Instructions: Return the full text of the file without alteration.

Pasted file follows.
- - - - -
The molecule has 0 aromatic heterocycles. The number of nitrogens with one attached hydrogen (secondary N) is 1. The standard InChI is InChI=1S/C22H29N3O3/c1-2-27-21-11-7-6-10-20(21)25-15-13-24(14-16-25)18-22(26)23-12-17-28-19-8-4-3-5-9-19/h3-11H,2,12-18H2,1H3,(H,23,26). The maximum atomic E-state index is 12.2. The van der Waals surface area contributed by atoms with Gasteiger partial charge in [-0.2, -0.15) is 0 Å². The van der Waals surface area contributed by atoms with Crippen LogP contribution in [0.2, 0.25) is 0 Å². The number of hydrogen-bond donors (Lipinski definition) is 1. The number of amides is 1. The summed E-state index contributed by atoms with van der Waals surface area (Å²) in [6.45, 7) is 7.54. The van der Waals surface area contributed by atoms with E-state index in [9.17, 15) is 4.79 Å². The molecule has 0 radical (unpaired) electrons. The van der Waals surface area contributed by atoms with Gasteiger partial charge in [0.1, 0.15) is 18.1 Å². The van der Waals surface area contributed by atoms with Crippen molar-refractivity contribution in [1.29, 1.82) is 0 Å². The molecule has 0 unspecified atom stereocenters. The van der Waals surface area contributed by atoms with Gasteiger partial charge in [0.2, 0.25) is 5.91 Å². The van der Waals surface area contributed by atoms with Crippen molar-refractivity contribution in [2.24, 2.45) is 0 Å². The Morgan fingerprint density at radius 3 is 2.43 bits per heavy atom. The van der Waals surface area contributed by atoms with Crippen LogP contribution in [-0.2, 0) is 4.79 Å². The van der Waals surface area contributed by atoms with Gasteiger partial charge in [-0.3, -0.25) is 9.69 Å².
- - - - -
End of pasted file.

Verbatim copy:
The molecule has 0 aromatic heterocycles. The number of nitrogens with one attached hydrogen (secondary N) is 1. The standard InChI is InChI=1S/C22H29N3O3/c1-2-27-21-11-7-6-10-20(21)25-15-13-24(14-16-25)18-22(26)23-12-17-28-19-8-4-3-5-9-19/h3-11H,2,12-18H2,1H3,(H,23,26). The maximum atomic E-state index is 12.2. The van der Waals surface area contributed by atoms with Gasteiger partial charge in [-0.2, -0.15) is 0 Å². The van der Waals surface area contributed by atoms with Crippen LogP contribution in [0.2, 0.25) is 0 Å². The number of hydrogen-bond donors (Lipinski definition) is 1. The number of amides is 1. The summed E-state index contributed by atoms with van der Waals surface area (Å²) in [6.45, 7) is 7.54. The van der Waals surface area contributed by atoms with E-state index in [9.17, 15) is 4.79 Å². The molecule has 0 radical (unpaired) electrons. The van der Waals surface area contributed by atoms with Gasteiger partial charge in [0.1, 0.15) is 18.1 Å². The van der Waals surface area contributed by atoms with Crippen molar-refractivity contribution in [1.29, 1.82) is 0 Å². The molecule has 0 unspecified atom stereocenters. The van der Waals surface area contributed by atoms with Gasteiger partial charge in [0.2, 0.25) is 5.91 Å². The van der Waals surface area contributed by atoms with Crippen molar-refractivity contribution in [2.24, 2.45) is 0 Å². The Morgan fingerprint density at radius 3 is 2.43 bits per heavy atom. The van der Waals surface area contributed by atoms with Crippen LogP contribution in [-0.2, 0) is 4.79 Å². The van der Waals surface area contributed by atoms with Gasteiger partial charge in [-0.3, -0.25) is 9.69 Å².